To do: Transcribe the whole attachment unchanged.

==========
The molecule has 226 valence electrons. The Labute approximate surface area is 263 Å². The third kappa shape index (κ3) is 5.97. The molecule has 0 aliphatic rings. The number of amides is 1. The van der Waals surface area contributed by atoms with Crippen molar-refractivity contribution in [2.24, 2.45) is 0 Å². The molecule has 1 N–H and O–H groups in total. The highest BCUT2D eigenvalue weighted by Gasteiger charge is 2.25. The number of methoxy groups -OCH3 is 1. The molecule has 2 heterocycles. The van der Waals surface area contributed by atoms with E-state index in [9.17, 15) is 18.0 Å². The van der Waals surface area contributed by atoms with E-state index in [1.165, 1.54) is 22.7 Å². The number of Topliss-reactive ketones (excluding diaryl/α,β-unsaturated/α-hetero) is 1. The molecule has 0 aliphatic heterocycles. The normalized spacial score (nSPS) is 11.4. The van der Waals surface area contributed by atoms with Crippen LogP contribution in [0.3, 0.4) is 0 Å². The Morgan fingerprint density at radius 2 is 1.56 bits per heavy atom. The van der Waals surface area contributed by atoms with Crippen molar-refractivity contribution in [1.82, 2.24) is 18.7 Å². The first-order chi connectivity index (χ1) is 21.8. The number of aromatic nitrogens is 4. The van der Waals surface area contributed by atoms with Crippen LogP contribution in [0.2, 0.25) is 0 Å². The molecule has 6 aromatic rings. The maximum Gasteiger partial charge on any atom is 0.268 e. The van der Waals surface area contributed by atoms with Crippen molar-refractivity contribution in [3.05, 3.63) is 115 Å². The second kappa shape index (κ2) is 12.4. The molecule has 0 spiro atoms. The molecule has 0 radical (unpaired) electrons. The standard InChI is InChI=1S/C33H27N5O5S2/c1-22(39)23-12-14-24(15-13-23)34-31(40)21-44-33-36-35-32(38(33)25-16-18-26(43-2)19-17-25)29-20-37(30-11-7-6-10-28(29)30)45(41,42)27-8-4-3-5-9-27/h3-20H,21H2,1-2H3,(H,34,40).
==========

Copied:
The molecule has 226 valence electrons. The Labute approximate surface area is 263 Å². The third kappa shape index (κ3) is 5.97. The molecule has 0 aliphatic rings. The number of amides is 1. The van der Waals surface area contributed by atoms with Crippen molar-refractivity contribution in [2.24, 2.45) is 0 Å². The molecule has 1 N–H and O–H groups in total. The highest BCUT2D eigenvalue weighted by Gasteiger charge is 2.25. The number of methoxy groups -OCH3 is 1. The molecule has 2 heterocycles. The van der Waals surface area contributed by atoms with E-state index in [9.17, 15) is 18.0 Å². The van der Waals surface area contributed by atoms with E-state index in [1.165, 1.54) is 22.7 Å². The number of Topliss-reactive ketones (excluding diaryl/α,β-unsaturated/α-hetero) is 1. The molecule has 0 aliphatic heterocycles. The normalized spacial score (nSPS) is 11.4. The van der Waals surface area contributed by atoms with Crippen LogP contribution in [0.3, 0.4) is 0 Å². The Morgan fingerprint density at radius 2 is 1.56 bits per heavy atom. The van der Waals surface area contributed by atoms with Crippen molar-refractivity contribution in [1.82, 2.24) is 18.7 Å². The first-order chi connectivity index (χ1) is 21.8. The number of aromatic nitrogens is 4. The van der Waals surface area contributed by atoms with Crippen LogP contribution in [0.2, 0.25) is 0 Å². The molecule has 6 aromatic rings. The maximum Gasteiger partial charge on any atom is 0.268 e. The van der Waals surface area contributed by atoms with Crippen molar-refractivity contribution in [3.05, 3.63) is 115 Å². The second kappa shape index (κ2) is 12.4. The molecule has 0 spiro atoms. The molecule has 0 radical (unpaired) electrons. The standard InChI is InChI=1S/C33H27N5O5S2/c1-22(39)23-12-14-24(15-13-23)34-31(40)21-44-33-36-35-32(38(33)25-16-18-26(43-2)19-17-25)29-20-37(30-11-7-6-10-28(29)30)45(41,42)27-8-4-3-5-9-27/h3-20H,21H2,1-2H3,(H,34,40).